It is a well-known fact among Japanese women that Beate Sirota Gordon drafted the articles that established:
Basic human rights for women and
Equality between women and men in the democratic Constitution of Japan.

I was convinced of the critical importance of Beate’s contribution, knowing how much both articles contributed to laying the foundation after WWII which has led to significant improvement in the quality of life for women in Japan.

In addition, I am impressed by the fact that a number of laws were created to ensure equality between women and men. These laws reflect those articles which Beate had originally drafted for the Constitution but which were not included except for only precious few.
The film offers a post-war perspective on the history of Japanese women. It refers back to a number of events that show how hard many Japanese women have worked (even fought) to have human rights for women accepted and established in society.

Not only are we shown how Beate drafted these important articles, guided by her mysterious destiny, driven by her father Leo Sirota’s (Leo Sirota grew a number of Japanese pianists) and her mother’s love of Japan and, above all, by her unwavering determination to improve the fate of Japanese women, we are also made aware of how these articles influenced the course of world history in the 20th century.

Profile of Tomoko FUJIWARA, Documentary Film Director
Born in Tokyo in 1932, Tomoko FUJIWARA attended the University of Tokyo where she major in Aesthetics.
Attracted by the manifold possibilities for expression via film as a medium, she launched her career in a documentary film soon after graduating.

FUJIWARA made her debut in 1960 with "The Wisdom of the Orang-utan".

Although FUJIWARA temporarily set her career aside to raise her child, she nevertheless wrote a number of film scenarios during that period about Art, e.g. « Chô-Jû Giga » (The comical illustration of animals and birds drawn on rolled paper which was created in the 12th or 13th century A.D.)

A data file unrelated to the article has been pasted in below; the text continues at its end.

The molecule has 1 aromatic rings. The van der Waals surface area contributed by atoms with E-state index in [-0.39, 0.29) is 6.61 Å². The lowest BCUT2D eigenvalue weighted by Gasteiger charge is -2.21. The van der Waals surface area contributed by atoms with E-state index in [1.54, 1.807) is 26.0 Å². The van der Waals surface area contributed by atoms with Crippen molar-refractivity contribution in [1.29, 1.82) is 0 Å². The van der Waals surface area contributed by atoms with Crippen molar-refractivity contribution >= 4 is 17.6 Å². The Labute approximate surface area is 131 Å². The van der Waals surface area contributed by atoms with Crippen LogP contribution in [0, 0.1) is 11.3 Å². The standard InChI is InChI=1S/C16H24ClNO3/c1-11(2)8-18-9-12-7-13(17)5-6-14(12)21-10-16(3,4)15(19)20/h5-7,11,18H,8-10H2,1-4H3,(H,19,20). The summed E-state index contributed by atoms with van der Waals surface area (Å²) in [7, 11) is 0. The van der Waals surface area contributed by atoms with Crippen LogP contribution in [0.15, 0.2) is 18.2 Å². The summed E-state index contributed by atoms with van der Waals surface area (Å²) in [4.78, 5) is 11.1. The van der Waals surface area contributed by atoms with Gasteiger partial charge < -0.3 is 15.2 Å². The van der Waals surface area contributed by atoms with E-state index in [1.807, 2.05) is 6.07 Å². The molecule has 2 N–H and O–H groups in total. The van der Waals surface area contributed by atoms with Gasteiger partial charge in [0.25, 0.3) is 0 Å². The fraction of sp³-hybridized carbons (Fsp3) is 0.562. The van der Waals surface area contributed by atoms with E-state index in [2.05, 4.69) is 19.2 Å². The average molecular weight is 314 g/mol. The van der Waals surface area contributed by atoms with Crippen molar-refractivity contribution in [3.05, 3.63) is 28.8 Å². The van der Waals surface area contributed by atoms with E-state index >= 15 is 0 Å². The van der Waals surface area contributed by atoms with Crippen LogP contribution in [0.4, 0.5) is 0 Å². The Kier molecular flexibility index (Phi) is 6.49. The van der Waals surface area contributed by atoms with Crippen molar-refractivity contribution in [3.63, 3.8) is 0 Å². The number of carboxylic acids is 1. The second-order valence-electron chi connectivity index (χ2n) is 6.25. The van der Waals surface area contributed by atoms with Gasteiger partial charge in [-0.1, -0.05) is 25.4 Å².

In 1979, FUJIWARA, then 47 years old, resumed her activities as a film director.
During the 1980s, she made a number of short documentaries about Art, e.g. Noh and Kabuki (Japanese traditional theatre performances). FUJIWARA also received many prestigious awards, such as the Award of the Minister of Education and the Work of Art Award.

In 1995 FUJIWARA released her first long documentary film entitled "Fifty Years of Evacuated Children- Messages for Tomorrow".

FUJIWARA went on to produce a number of award winning documentary films, e.g.;
"Choi Seung-Hee and Kim Meija"
"The Life of Umeko Tsuda – A dream Across Time and Place" (A documentary about Ms Umeko TSUDA, who established Tsuda College, the first women’s college in Japan.) It went on to win a number of awards, such as
the 1st prize in the Kinema Junpo event, offered by one of the most prestigious film journals in Japan. At the 55th edition of the Mainichi Film Event it won the best documentary prize in the Documentary and Cultural Film category as well as a 1st prize in the non-fictional category of the Japanese PEN Club Awards.

After "The Gift from Beate" was released, Fujiwara made another documentary related to Beate Sirota Gordon’s family history entitled, "The Sirota Family and the 20th Century" (2007), which got the Special Prize of the Jury at the 7th Kiev International Documentary Film Festival.

Fujiwara recently authored a scenario entitled "A Cry from a Century Ago"

1995, "Fifty Years of Evacuated Children - Messages for Tomorrow"
1997, "Louise"
1999, "Choi Seung-Hee and Kim Meija"
2000, "The Life of Umeko Tsuda – A dream Across Time and Place"
2004, "The Gift from Beate"
2007, "The Sirota Family and the 20th Century" ( )